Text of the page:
Some more thoughts about trampling over $

I am on a spree today. The number of topics I wanted to blog about has accumulated, and I just decided to dump the stuff over here while I both feel the motivation and have time for blogging. However, in this hurry, I forgot to add some important content to my previous post.

First, I forgot to mention that the example of my preserve-jquery script trick can be found in this github repo:

https://github.com/vjekob/controladdin-html

That’s the demo I blogged about earlier today, except this time it has two more branches:

  • Branch “problem”: showcases how a problematic script can break your code.
  • Branch “solution”: showcases how this problem can be fixed by applying the trick from my previous post

Also, there are two JSFiddles I created to follow screenshot-base examples from the post:

I have one more topic to cover today, which has much more to do with JavaScript than control add-ins, but I still find it very relevant. Stay tuned.

Preventing trampling over $

In my previous post, I’ve written about the situation when you (or somebody you trust) redeclares the $ variable, thus inadvertently breaking all your jQuery code. I’ve also explained how to remedy for it inside the code you write by applying the Immediately Invoked Function Expression (IIFE) or Self-Executing Anonymous Function pattern.

However, is there anything you can do to prevent anyone from trampling over $ or jQuery variables in the first place?

As I said in my last post, yes, and no.

Let’s take a closer look at it.

Continue reading Preventing trampling over $

Why doesn’t my jQuery work?

First, a disclaimer. This post is written for (C/)AL developers who are struggling with JavaScript, who copy and paste JavaScript code from Stack Overflow right into VS Code and are happy when it works, and confused when it doesn’t. Still, if you are not a (C/)AL developer but want to learn a bit of JavaScript yourself, this post is not at al about AL, it’s purely about JavaScript, and about demystifying a piece of it that JavaScript developers take for granted, and that developers with experience only with simpler languages (such as AL) find confusing.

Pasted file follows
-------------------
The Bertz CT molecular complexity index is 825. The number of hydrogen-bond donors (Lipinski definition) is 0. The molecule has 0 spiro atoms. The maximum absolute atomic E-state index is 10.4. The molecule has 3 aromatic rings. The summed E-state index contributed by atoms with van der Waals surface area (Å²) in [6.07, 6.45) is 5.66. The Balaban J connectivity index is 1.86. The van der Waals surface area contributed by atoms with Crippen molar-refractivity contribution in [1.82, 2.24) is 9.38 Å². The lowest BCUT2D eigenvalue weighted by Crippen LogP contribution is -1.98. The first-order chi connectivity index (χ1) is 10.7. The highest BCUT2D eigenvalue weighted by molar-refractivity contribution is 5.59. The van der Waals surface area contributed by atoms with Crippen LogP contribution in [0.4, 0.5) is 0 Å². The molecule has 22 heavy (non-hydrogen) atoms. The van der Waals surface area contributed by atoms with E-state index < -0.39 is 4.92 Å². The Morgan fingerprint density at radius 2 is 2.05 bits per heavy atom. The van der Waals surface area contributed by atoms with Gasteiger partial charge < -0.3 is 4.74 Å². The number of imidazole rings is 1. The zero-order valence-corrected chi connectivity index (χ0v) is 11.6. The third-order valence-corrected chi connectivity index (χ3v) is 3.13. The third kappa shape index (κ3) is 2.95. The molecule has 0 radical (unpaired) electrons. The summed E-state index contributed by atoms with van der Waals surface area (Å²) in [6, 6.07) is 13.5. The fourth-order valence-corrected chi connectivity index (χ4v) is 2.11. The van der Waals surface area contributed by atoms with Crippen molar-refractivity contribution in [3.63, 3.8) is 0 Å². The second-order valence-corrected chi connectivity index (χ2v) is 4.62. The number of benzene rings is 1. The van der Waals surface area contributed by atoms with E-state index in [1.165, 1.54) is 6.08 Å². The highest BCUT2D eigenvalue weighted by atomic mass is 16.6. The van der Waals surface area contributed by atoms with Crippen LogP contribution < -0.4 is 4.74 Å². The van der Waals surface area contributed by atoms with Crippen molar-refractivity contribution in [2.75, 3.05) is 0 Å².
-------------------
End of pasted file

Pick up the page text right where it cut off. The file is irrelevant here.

Now let’s jump into the point. A friend asked me for help with a control add-in in which “jQuery doesn’t work, I can do jQuery() but I cannot do $()”

This is one of the schoolbook examples of what happens when you don’t isolate scope in JavaScript, so let’s first see what happened, and then let’s see how you can fix it.

Continue reading Why doesn’t my jQuery work?

Abusing Images property to load HTML in control add-ins

One of major limitations of control add-ins is not being able to define HTML. It seems so unbelievably unbelievable, that anyone looking at it from the outside of the NAV/BC playground may say “obviously, you must be missing something!”. But I am not. The one thing that you would expect to find first when defining a control add-in (and control add-ins in NAV/BC are nothing more than pieces of HTML that live within the allocated area of your browser real estate) is to be able to define the HTML. And yet, you can’t define it. The only way to show any UI from your control add-in is to procedurally create any of your control add-in HTML.

This makes no sense. No. Sense.

Continue reading Abusing Images property to load HTML in control add-ins

By popular demand: The Muppet Show theme

NAV TechDays keeps getting better and better and better every year. So this year, my bro Waldo and I had to prepare a few special surprises in stock for you. And following all the buzz this has generated on Twitter and in the conference app was just amazing, and now we have to think of what can we do the next year to top this one. But let’s keep the next year to the next year, let me do something that a lot of you asked about: The Muppet Show “theme” for Microsoft Dynamics NAV 2018.

In short, this thing:

Continue reading By popular demand: The Muppet Show theme